- Smartphone APP Developers in Australia
The APP development market is now generating over $2 billion dollars of revenue annually (double the revenue generated in 2013). The industry increased by 15% in the current period and is forecast to continue growing at 7% until 2024.
- Serviced offices and Co – working spaces
Technology and current labour markets have increased the number of entrepreneurs, freelancers and those entering the Gig economy. The serviced offices market increased 12% in 2019.
- Baby Food Manufacturing
Demand for premium and organic baby food both domestically and through often illegal international exporting to countries such as China has ensured the baby food manufacturing industry continues to grow, albeit at more modest rates than in previous years.
- Organic Fruit and Vegetable Farming
Australians have voted with their wallets that they are happy to pay a significant premium for organic certified goods. Organic fruit and vegetables sales have continued to grow at double digit rates for the past 6 years, with growth of 15% recorded in 2019.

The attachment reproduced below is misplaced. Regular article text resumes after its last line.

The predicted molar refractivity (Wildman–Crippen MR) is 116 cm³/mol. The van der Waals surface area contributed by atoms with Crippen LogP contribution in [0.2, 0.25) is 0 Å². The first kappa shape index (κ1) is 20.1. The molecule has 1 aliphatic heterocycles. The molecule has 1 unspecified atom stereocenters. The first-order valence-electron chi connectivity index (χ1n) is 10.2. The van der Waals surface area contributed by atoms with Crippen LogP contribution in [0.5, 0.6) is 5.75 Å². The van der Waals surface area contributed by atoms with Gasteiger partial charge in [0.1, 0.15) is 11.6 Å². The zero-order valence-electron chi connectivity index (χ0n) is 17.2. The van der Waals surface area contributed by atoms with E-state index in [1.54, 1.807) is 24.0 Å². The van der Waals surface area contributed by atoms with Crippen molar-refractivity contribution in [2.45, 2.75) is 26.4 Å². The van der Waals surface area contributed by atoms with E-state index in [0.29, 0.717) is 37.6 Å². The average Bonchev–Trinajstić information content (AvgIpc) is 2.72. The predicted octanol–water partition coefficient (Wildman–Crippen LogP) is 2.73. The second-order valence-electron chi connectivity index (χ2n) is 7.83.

- Online, Online, Online
Consumer trends are following countries like America who seem to be about 5 years in front of Australia with their adoption of online shopping. Industries including online travel, auto, flowers, furniture, video games, clothing, toys, perfumes, alcohol and pet food have all enjoyed healthy growth rates of 5% to 20%.
- Solar Electricity Generation
Solar energy industry has been increasing at triple digit rates for the last 5 years and is now expected to grow at more modest rates (17%) going forward. With high electricity prices, government incentives available and a strong consumer focus on moving to environmentally friendly practices the industry will continue to flourish.
Other notable mentions for solid industry growth include:
- Seafood processing
- Metal roof and guttering manufacturing
- Internet publishing and broadcasting
- Software publishing
- Intellectual property leasing
Source: Rates and statistics taken from www.ibisworld.com
Worst Performing Industries 2019
- Printing and Magazine Publishing
Traditional print-based services have fallen another 6% as the move to internet- based services continue to erode demand. With the demise of many players in the industry the print supply levels are getting close to a base demand level. Those who have survived may now enjoy better times ahead.
- Video and DVD Hire Outlets
Another declining industry that will continue to fade out to extinction. With pay per view and internet based streaming services there is no future in DVDs as this technology becomes obsolete.
- Cotton Growing and Farming